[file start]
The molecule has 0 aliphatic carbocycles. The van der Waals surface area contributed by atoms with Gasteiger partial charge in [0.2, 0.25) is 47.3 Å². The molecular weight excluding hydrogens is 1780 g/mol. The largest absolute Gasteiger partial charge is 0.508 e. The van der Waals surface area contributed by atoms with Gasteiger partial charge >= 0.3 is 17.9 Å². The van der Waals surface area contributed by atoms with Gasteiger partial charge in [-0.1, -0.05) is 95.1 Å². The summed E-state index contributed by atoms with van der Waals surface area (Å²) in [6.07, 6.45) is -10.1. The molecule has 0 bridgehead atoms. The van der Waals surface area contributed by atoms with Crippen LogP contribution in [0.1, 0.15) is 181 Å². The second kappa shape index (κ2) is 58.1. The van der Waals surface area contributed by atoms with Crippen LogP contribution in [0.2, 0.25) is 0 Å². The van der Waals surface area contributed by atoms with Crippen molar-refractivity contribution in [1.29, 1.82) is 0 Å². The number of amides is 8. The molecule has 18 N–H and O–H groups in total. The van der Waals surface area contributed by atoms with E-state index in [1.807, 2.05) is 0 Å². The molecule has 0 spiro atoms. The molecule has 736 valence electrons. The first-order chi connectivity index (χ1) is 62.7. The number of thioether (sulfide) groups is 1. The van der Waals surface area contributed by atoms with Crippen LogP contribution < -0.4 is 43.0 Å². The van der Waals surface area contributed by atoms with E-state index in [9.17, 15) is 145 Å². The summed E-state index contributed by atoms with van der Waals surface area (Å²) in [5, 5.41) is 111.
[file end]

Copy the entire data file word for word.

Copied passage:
The molecule has 0 aliphatic carbocycles. The van der Waals surface area contributed by atoms with Gasteiger partial charge in [0.2, 0.25) is 47.3 Å². The molecular weight excluding hydrogens is 1780 g/mol. The largest absolute Gasteiger partial charge is 0.508 e. The van der Waals surface area contributed by atoms with Gasteiger partial charge >= 0.3 is 17.9 Å². The van der Waals surface area contributed by atoms with Gasteiger partial charge in [-0.1, -0.05) is 95.1 Å². The summed E-state index contributed by atoms with van der Waals surface area (Å²) in [6.07, 6.45) is -10.1. The molecule has 0 bridgehead atoms. The van der Waals surface area contributed by atoms with Crippen LogP contribution in [0.1, 0.15) is 181 Å². The second kappa shape index (κ2) is 58.1. The van der Waals surface area contributed by atoms with Crippen LogP contribution in [0.2, 0.25) is 0 Å². The van der Waals surface area contributed by atoms with Crippen molar-refractivity contribution in [1.29, 1.82) is 0 Å². The number of amides is 8. The molecule has 18 N–H and O–H groups in total. The van der Waals surface area contributed by atoms with E-state index in [1.807, 2.05) is 0 Å². The molecule has 0 spiro atoms. The molecule has 736 valence electrons. The first-order chi connectivity index (χ1) is 62.7. The number of thioether (sulfide) groups is 1. The van der Waals surface area contributed by atoms with Crippen LogP contribution < -0.4 is 43.0 Å². The van der Waals surface area contributed by atoms with E-state index in [9.17, 15) is 145 Å². The summed E-state index contributed by atoms with van der Waals surface area (Å²) in [5, 5.41) is 111.